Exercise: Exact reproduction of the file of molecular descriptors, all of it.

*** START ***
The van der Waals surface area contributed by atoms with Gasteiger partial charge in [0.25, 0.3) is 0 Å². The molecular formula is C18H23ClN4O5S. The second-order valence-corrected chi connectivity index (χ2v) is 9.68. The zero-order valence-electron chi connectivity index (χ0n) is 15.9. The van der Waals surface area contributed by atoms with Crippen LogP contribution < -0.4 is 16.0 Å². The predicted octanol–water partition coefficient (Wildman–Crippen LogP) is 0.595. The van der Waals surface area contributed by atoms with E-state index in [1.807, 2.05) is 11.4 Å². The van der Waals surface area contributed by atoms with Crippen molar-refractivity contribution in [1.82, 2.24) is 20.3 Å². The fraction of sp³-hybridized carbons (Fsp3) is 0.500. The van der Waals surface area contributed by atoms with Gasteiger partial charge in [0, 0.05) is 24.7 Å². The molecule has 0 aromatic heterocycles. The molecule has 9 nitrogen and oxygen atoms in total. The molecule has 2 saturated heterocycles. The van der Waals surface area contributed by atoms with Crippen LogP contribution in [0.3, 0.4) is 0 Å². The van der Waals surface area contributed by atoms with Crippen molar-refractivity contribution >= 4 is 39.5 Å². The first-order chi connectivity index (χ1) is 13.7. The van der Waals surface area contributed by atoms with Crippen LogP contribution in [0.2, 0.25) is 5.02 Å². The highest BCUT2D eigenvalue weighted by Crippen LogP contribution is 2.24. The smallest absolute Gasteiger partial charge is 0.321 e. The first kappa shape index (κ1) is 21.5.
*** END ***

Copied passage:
The van der Waals surface area contributed by atoms with Gasteiger partial charge in [0.25, 0.3) is 0 Å². The molecular formula is C18H23ClN4O5S. The second-order valence-corrected chi connectivity index (χ2v) is 9.68. The zero-order valence-electron chi connectivity index (χ0n) is 15.9. The van der Waals surface area contributed by atoms with Crippen LogP contribution < -0.4 is 16.0 Å². The predicted octanol–water partition coefficient (Wildman–Crippen LogP) is 0.595. The van der Waals surface area contributed by atoms with E-state index in [1.807, 2.05) is 11.4 Å². The van der Waals surface area contributed by atoms with Crippen molar-refractivity contribution in [1.82, 2.24) is 20.3 Å². The fraction of sp³-hybridized carbons (Fsp3) is 0.500. The van der Waals surface area contributed by atoms with Gasteiger partial charge in [0, 0.05) is 24.7 Å². The molecule has 0 aromatic heterocycles. The molecule has 9 nitrogen and oxygen atoms in total. The molecule has 2 saturated heterocycles. The van der Waals surface area contributed by atoms with Crippen LogP contribution in [0.3, 0.4) is 0 Å². The van der Waals surface area contributed by atoms with Crippen molar-refractivity contribution >= 4 is 39.5 Å². The first-order chi connectivity index (χ1) is 13.7. The van der Waals surface area contributed by atoms with Crippen LogP contribution in [0.2, 0.25) is 5.02 Å². The highest BCUT2D eigenvalue weighted by Crippen LogP contribution is 2.24. The smallest absolute Gasteiger partial charge is 0.321 e. The first kappa shape index (κ1) is 21.5.